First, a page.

Some of the most uncharted parts of our planet aren’t particularly hard to get to. They aren’t unreachable, like the deepest oceans or the darkest caves. They are unexplored because they are fleeting. They blink in and out of existence, appearing unpredictably and vanishing quickly.
Craig McClain, a deep-sea marine biologist and writer at Deep Sea News, studies one of these temporary worlds. They’re called woodfalls. They’re the odd bits of rotting wood that sink to the ocean floor when ships are capsized or trees are uprooted by storms. These sunken timbers provide a glut of food, and a solid surface upon which to anchor. They soon become filled and encrusted by animals—relatives of clams, lobsters, starfish, and more.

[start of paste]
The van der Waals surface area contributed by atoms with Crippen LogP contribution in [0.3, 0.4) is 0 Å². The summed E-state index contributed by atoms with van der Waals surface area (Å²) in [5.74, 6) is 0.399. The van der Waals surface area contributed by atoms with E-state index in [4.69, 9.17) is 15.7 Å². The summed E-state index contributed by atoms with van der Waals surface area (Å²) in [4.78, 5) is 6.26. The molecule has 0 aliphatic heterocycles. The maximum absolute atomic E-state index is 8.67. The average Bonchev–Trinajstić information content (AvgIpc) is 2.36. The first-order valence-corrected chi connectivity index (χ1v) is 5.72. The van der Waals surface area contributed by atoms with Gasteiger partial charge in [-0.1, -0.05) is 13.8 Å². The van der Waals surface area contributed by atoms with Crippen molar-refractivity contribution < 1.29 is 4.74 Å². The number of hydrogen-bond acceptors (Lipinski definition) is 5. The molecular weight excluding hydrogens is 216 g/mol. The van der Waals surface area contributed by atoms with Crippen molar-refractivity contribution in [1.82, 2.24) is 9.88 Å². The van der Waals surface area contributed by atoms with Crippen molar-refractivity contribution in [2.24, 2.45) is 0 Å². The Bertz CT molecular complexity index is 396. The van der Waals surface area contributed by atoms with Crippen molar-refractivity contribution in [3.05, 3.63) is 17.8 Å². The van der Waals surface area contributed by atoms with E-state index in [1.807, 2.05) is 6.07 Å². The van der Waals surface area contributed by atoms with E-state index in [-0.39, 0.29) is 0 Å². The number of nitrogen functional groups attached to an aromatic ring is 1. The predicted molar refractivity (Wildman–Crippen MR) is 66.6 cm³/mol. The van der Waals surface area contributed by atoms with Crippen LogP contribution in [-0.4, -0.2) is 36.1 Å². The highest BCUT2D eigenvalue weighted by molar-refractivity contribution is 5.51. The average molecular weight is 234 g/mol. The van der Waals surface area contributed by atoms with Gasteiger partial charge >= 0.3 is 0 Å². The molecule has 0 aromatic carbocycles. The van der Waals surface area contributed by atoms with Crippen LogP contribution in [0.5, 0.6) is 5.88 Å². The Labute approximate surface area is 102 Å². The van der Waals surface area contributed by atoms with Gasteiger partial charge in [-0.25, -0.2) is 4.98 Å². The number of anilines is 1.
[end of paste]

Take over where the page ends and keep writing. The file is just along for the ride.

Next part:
Woodfalls mean that trees get two chances to support vast webs of life—once on land and again at sea, once while alive and again while dead.
And the animals that accumulate on these sunken logs aren’t generic bottom-dwellers. If you search for them on other parts of the ocean floor, or even in the surrounding sediment, you won’t find them. They are woodfall specialists. McClain estimates that around 90 % of these species are found on sunken wood, and nowhere else…